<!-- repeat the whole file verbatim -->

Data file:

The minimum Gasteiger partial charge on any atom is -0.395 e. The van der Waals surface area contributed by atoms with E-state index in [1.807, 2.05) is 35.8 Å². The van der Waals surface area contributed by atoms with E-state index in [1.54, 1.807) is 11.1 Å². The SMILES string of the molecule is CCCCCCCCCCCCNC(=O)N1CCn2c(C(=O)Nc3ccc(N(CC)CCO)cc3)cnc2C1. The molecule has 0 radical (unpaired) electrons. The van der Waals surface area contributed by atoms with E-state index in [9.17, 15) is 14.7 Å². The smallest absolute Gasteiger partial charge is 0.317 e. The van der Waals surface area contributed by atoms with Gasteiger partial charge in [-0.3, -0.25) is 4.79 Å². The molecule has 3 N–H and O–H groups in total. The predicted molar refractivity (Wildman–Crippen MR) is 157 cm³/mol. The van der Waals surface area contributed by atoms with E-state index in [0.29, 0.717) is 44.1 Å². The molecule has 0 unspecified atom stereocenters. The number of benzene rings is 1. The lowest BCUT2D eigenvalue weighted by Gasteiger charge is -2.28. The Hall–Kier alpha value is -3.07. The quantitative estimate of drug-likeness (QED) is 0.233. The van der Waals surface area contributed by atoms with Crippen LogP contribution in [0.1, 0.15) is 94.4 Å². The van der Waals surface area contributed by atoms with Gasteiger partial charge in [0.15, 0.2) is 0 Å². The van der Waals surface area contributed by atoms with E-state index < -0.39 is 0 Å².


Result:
The minimum Gasteiger partial charge on any atom is -0.395 e. The van der Waals surface area contributed by atoms with E-state index in [1.807, 2.05) is 35.8 Å². The van der Waals surface area contributed by atoms with E-state index in [1.54, 1.807) is 11.1 Å². The SMILES string of the molecule is CCCCCCCCCCCCNC(=O)N1CCn2c(C(=O)Nc3ccc(N(CC)CCO)cc3)cnc2C1. The molecule has 0 radical (unpaired) electrons. The van der Waals surface area contributed by atoms with E-state index in [9.17, 15) is 14.7 Å². The smallest absolute Gasteiger partial charge is 0.317 e. The van der Waals surface area contributed by atoms with Gasteiger partial charge in [-0.3, -0.25) is 4.79 Å². The molecule has 3 N–H and O–H groups in total. The predicted molar refractivity (Wildman–Crippen MR) is 157 cm³/mol. The van der Waals surface area contributed by atoms with E-state index in [0.29, 0.717) is 44.1 Å². The molecule has 0 unspecified atom stereocenters. The number of benzene rings is 1. The lowest BCUT2D eigenvalue weighted by Gasteiger charge is -2.28. The Hall–Kier alpha value is -3.07. The quantitative estimate of drug-likeness (QED) is 0.233. The van der Waals surface area contributed by atoms with Crippen LogP contribution in [0.1, 0.15) is 94.4 Å². The van der Waals surface area contributed by atoms with Gasteiger partial charge in [0.15, 0.2) is 0 Å². The van der Waals surface area contributed by atoms with E-state index < -0.39 is 0 Å².